Things are certainly moving forward with New York City’s Citywide Ferry, scheduled to open in Summer 2017. First, a new web portal was released last week and today the NYCEDC released renderings for the new ferry landings. Although some of the stops will be familiar to those that know the East River Ferry or Water Taxi services, there will be new stops like Soundview in the Bronx, along the east side of Manhattan at 90th Street, 62nd Street, and Grand Street, in the Rockaways, in Bay Ridge, and two in Brooklyn Bridge Park.
Sure, the Chinese community in New York City has their dollar vans that run between neighborhoods like Chinatown, Sunset Park and Flushing. But the Hasidic Jewish neighborhoods take the ethnic-defined bus to a new level – the B-110 bus looks like a municipal bus (though the buses themselves come from the Fairfax Connector in Virginia) and operates under a franchise with the city.
The B-110 bus is operated by Private Transportation Corporation, which doesn’t take any subsidies from the city. The route goes from Williamsburg and Borough Park and by law, anyone can take it, but the buses are wrapped in Yiddish writing. It also costs more than an MTA fare at $3.25.
While most of us complain about the subway commute (too crowded, too slow, you name it), Thomas C. Knox, a business specialist at Apple, has been using it as an opportunity to meet new people and transform the otherwise “monotonous and inhospitable commute.” And, to get people off their smartphones and interacting with each other.
His project, Date While You Wait which began as a Kickstarter campaign, sounds romantic but is more about the serendipitous connections that can be made, just by changing the social architecture of the subway platform. Setting up a round table and two folding chairs on subway platforms all over New York City’ (even in some of the most crowded stations like Penn Station), people sit down to chat, play a game while they wait, even play some music.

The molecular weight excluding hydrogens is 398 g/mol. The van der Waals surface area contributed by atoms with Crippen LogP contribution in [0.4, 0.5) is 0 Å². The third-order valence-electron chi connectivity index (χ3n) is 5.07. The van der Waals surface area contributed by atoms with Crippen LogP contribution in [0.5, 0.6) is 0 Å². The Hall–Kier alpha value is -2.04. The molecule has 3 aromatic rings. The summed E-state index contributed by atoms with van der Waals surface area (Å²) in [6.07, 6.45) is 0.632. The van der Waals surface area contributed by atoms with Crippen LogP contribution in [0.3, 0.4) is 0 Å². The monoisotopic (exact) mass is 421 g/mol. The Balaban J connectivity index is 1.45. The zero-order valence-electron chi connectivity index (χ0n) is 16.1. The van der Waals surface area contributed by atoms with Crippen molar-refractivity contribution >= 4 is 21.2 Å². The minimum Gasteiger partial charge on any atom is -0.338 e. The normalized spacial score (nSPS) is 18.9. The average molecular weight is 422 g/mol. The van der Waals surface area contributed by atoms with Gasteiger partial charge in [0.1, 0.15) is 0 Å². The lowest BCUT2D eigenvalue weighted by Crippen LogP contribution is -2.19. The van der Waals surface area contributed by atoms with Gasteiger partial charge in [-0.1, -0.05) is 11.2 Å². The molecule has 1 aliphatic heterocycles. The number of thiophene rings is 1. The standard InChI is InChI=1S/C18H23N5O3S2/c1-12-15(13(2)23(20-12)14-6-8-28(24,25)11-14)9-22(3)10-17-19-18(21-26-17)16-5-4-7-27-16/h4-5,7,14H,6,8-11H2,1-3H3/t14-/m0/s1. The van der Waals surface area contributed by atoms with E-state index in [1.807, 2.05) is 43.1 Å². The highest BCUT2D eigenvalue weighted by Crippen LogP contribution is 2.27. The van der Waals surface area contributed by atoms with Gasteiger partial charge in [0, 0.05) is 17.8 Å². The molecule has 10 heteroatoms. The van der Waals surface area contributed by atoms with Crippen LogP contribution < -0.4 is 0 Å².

In March, we took a deep dive into the Citywide Ferry system that will open (partially) in the summer of 2017, the first citywide ferry in one hundred years. Yesterday, the NYCEDC and Hornblower, the selected operator of the ferry system, launched an official website in advance of the launch. The Citywide Ferry system will have a total of six routes, which will run in addition to the existing East River Ferry. The price however, will be the same as a Metrocard swipe ($2.75). Through the new website, you can explore the routes and see how long segments will take.
Fulton Center may be still sparkly new since 2014, with improved connections underground between the numerous subway lines there, a new oculus art piece, and an interior retail space, but you can still find some remnants of an earlier era inside. On the downtown platform of the 4/5 lines, you’ll find an old exit, beautifully ornamented in the style of yesteryear.
Photo by Phil America
“Getting into this exclusive art gallery could literally kill you,” proclaims the headline of the New York Post article on a guerrilla art exhibit by Phil America located in the abandoned level of the Nevins Street subway station in Brooklyn. Curbed New York got the scoop first with an interview with Phil America, who says the police are already investigating the installation. For us, this is particularly exciting because photographs of the lower level of Nevins Street have been difficult to come by, until now.